The vaginal microbiota as a predictor of the risk of premature delivery
The bacterial composition of the vaginal microbiota could be correlated to the risk of premature delivery. In this respect, women of African descent seem to be more at risk. The search for specific biomarkers could allow us to better anticipate and prevent such incidents.
With around 15 million cases a year and a global incidence above 10%, preterm birth, i.e. before 37 weeks of amenorrhea (WA), is a public health issue and the second cause of neonatal mortality in the world. Environmental factors, especially the vaginal microbiota, could play an important role in preterm delivery: homogeneous bacterial vaginal composition, with a predominance of Lactobacillus, seems to be associated to a reduced risk of prematurity, while high diversity seems to be associated to an increased risk.
An American team tried to delve deeper into this issue by analyzing the vaginal microbiota of 45 women (mainly of African descent) who had preterm births (<32 WA) and comparing it to that of 90 women (of various ethnicities) who had full-term pregnancies (≥37 WA). The data obtained in this study together with the data from a large American database (12,000 samples) confirmed their hypothesis: greater diversity in vaginal bacteria as well as lower content in Lactobacillus crispatus associated to an overabundance of some bacteria (BVAB1, Sneathia amnii, and Prevotella cluster 2) are related to a higher risk of preterm birth. In these same patients, samples collected early on (between 6 and 24 WA) also brought to light the increased presence of Megasphaera type 1 and TM7 H1 taxa, that are already well known for being associated to a poor vaginal health.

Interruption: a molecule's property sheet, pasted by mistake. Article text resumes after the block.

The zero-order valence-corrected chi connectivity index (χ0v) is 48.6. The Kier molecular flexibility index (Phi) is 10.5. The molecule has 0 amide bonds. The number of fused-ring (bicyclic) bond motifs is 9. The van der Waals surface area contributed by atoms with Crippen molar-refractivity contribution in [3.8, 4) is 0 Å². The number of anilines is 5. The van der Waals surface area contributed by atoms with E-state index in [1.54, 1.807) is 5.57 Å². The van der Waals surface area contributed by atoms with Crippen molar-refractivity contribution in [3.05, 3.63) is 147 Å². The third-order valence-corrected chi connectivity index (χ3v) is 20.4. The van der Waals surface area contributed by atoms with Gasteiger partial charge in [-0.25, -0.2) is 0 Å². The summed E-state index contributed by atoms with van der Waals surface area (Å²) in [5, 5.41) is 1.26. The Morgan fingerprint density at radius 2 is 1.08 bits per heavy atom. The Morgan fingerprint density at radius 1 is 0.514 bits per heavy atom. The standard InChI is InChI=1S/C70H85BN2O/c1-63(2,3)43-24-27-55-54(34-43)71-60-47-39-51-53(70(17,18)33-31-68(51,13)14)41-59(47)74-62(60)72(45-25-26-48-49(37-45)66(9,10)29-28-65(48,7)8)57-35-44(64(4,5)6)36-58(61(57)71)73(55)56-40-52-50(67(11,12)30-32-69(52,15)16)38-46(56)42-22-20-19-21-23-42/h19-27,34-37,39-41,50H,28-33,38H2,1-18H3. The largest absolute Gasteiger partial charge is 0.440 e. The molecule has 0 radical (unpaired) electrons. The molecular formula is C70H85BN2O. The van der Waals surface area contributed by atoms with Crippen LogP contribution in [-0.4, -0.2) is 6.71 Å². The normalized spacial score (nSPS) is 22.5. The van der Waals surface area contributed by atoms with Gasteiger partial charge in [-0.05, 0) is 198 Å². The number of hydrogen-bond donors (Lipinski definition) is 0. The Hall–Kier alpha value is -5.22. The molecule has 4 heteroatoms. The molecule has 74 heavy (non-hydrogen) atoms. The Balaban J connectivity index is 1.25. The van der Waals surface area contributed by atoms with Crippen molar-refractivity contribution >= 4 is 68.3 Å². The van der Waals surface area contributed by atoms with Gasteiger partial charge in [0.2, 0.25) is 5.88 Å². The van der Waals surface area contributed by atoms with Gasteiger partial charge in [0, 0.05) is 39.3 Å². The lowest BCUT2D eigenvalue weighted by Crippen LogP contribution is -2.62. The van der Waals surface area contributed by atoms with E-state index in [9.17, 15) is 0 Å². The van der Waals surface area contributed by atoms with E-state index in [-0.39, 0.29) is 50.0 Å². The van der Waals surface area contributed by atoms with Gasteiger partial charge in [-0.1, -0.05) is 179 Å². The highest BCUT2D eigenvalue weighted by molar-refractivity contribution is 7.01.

A model predicting the risk of preterm birth was thus developed based on the presence of BVAB1, Sneathia amnii, and Prevotella cluster 2 at the beginning of the pregnancy (< 24 WA). The role of these bacteria still needs to be clarified, but they could be responsible for the increase of some proinflammatory cytokines that can potentially trigger labor prematurely. Although the microbial signature is found mainly in women of African descent involved in the study, additional work needs to be completed to generalize the link between vaginal flora and preterm birth. When associated to clinical data and potential genetic factors, bacterial, metabolic and immunological biomarkers could help the early detection of the risk of preterm birth and improve the management of high-risk pregnancies.